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Winning the Case That Appears Unwinnable: Part 3

Winning the Case That Appears Unwinnable: Part 3

 Posted by:    Jun 10, 2011  


This case started with a garden-variety two vehicle car crash. The at-fault driver was uninsured. At first, it seemed that the injured woman would only need conservative medical care, but the injuries and subsequent treatment soon spiraled out of control. Because of persistent pain, a doctor ordered an MRI and located a cyst dangerously near the spinal cord.

The doctor explained that the reason for her persistent pain and associated neurologic symptoms was the precarious location of that cyst. Spinal surgery was thereafter attempted. The surgery was unsuccessful at first, requiring surgeons to go back in two more times over the next year. While the procedures were ultimately declared successful by the surgeons, the crash victim was rendered permanently injured, not to mention that she also incurred medical bills in excess of $200,000.

Her first attorney bundled a full set of the medical records together along with her medical bills and adequately detailed the extent of his client's injuries, damages and losses. He then sent it to the Plaintiff's UIM [Uninsured Motorist] auto insurance carrier and requested the full value of her coverage, $250,000.

Three weeks later, the attorney received a denial letter from the insurance company. The letter was a total of 4 sentences and essentially said that the insurance company was not convinced that the injuries or associated care were related to the car crash.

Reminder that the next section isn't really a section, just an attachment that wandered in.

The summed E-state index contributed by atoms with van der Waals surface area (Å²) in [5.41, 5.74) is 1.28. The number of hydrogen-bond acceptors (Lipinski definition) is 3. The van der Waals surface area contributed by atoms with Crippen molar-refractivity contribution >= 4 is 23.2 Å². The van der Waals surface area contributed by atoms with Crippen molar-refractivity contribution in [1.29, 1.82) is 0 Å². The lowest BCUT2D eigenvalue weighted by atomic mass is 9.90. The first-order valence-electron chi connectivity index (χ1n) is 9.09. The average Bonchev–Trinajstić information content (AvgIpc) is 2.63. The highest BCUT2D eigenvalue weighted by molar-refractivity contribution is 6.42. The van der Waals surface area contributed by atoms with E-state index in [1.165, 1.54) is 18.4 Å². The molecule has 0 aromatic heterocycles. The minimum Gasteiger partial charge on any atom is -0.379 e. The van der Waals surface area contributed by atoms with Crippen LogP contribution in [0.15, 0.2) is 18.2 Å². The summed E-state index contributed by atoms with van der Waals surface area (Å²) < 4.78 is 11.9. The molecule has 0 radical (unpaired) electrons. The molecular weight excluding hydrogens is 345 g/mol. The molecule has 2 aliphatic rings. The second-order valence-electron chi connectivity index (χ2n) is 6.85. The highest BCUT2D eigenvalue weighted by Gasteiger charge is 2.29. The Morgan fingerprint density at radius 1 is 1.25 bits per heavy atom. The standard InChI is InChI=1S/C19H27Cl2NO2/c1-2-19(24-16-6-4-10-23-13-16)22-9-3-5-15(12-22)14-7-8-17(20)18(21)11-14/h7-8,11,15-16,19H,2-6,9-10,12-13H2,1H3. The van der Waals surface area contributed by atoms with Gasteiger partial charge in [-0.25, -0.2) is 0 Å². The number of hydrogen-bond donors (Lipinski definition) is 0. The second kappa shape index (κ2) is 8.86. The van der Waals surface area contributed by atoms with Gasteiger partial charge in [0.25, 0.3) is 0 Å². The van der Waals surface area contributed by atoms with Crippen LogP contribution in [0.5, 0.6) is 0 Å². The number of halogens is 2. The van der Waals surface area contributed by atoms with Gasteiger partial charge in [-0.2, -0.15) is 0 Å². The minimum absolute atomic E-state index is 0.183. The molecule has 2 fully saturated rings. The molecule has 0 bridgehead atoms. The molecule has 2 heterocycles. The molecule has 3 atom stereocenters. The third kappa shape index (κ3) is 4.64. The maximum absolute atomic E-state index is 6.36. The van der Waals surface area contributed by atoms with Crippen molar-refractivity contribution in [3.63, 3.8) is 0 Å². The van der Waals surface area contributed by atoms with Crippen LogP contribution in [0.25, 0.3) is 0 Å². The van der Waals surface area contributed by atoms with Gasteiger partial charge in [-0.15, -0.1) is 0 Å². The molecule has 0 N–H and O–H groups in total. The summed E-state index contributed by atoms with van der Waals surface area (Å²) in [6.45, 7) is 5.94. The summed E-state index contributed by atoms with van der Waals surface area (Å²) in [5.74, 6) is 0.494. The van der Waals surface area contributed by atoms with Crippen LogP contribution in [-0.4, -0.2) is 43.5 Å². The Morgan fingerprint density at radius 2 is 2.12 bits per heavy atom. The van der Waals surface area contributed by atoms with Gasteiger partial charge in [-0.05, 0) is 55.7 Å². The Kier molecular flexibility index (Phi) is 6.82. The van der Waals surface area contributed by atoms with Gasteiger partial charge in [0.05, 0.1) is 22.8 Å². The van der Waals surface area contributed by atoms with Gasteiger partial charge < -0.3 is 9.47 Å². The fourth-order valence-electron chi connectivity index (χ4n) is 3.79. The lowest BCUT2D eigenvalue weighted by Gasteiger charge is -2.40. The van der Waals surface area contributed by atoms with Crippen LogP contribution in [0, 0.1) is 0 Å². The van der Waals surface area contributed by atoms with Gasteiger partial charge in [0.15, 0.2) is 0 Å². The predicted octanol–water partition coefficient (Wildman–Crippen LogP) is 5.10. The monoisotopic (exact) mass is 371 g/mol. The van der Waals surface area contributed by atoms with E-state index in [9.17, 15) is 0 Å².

The next week, the attorney quit the case, claiming to be too busy to continue the battle against this insurance company. The crash victim then took her bundle of medical records, bills, and the insurance company denial letter to three of our competitor law firms over the course of the next two months. They all rejected her case, citing everything from the "complicated nature of her case" to their "trial schedule being too exhaustive." However, the crash victim was not stupid. Regardless of the fancy words being used, she knew the truth--she was being given the brush-off by law firms that saw her case as a loser.

She then came to see us. We didn't think the case was a loser. What it was, unfortunately, was a case that had not been properly focused.

The advantage that her case had, that no one else apparently considered, was that she was a quality, hard- working, honest person who was simply seeking coverage from her own insurance company. Her insurance company had certain obligations to treat her interests equally (what is known as "due regard") to their own business interests. It appeared to us, however, that the insurance company wasn't planning on treating this victim like they had promised, even though she had paid them premiums for years.